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Journals 2007/2008

Heather Judkins
Seminole High School, Seminole, FL

"Equatorial Pacific Dolphin Abundance Study - R/V McArthur II"
November 3 - 29, 2007
Journal Index:
November 3 - 4 - 5 - 6 - 7 - 8 - 9 - 10
               12 - 13 - 14 - 15 - 16 - 17
               19 - 20 - 21 - 23 - 24 - 25
               26 - 27 - 29 - 30

Additional Resources

November 26, 2007
Making Headway to San Diego

The science operations ended on Friday evening with the last CTD dropping down to 1000 m an hour after sunset. It was a great day with two different blue whale and striped dolphin sightings! Then we started the long trip home. We had approximately 1200 miles from the endpoint to our final destination, San Diego, CA. The top speed of the ship is about 11 knots and it was to take 5-6 days to return depending on weather and sea conditions.

So, the packing begins. Each project team is responsible for packing up prior to docking for quick removal of all gear, equipment, and samples once in San Diego. I was assigned to help the oceanography team with inventory and packing of the large fish boxes that have been on deck for months. Once at the dock, all teams will be putting equipment into trucks for the trip to Southwest Fisheries Science Center. The helpful thing about this cruise is that because of the diamond shape transects, there is time while we are in transit back to pack. On other STAR cruises, the scientists are working until the last possible minute and there is a rush to get everything done in a timely manner.

Where is the McArthur II going next? The ship and crew will be in San Diego for one to two days before departing for the shipyard in Portland, OR, where it will stay for maintenance from December through March before starting their cruise schedule for next year. The crew remains with the ship while in the shipyard but can not live on it during this time.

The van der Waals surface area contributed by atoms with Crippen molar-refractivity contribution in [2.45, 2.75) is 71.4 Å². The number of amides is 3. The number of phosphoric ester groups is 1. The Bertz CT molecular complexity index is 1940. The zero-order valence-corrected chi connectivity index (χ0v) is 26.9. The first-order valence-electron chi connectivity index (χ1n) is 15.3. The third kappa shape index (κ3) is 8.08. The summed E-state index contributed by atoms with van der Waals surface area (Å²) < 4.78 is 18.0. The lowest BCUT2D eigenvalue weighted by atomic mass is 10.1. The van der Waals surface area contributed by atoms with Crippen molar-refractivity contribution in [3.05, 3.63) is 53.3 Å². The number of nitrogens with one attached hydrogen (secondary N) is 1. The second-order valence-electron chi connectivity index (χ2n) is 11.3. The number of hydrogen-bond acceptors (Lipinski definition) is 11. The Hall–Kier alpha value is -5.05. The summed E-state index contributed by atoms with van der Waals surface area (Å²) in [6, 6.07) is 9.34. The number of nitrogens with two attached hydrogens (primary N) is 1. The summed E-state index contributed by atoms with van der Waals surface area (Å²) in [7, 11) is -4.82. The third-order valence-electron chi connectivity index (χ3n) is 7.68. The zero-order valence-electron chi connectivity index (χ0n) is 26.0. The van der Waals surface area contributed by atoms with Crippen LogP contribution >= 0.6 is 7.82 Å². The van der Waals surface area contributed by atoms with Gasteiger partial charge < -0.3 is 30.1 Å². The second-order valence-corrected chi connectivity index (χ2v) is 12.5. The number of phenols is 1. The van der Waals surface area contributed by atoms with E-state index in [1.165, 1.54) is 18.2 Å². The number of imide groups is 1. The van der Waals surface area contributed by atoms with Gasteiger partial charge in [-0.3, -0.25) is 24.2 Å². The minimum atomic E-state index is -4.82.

Eric Archer, Operations Research Analyist; Chief Scientist- STAR-LITE

Eric is the chief scientist for this cruise and his responsibilities are to analyze data and run the communication of the science that needs to be done onboard with the ship captain. He is the "go to" man if scientists have questions or wants to change operations.

He worked on his PhD at Scripps Institute of Oceanography, focusing on striped dolphins. He has been working at Southwest Fisheries Science Center for 17 years. The challenge he has while on land is time management of the projects he oversees. They are all important and each need large chunks of time to make the complete story out of the collected data. The challenge that he faces while out in the field is to keep everyone happy while conducting safe science. Many of the operations are repeated daily and his goal is to keep everyone safe and the operations running smoothly.

The rewarding aspects of his job include seeing at the end of each cruise, the people who need the data get it and it is usable for their projects. He feels that it is also extremely important that the observers and crew feel appreciated for the months of hard work they did for the projects. He has a few hobbies while at sea including playing his guitars. He loves music and even focuses better while writing if there is something playing in the background. If I listened to music while trying to accomplish a task that involved writing, it would never get done!

Marine Science Questions:

1. What method do you think is used to remove the fish boxes from the ship to shore?

2. List the steps in the scientific method. Which part am I working on while at sea? Which part does Eric work with at the lab?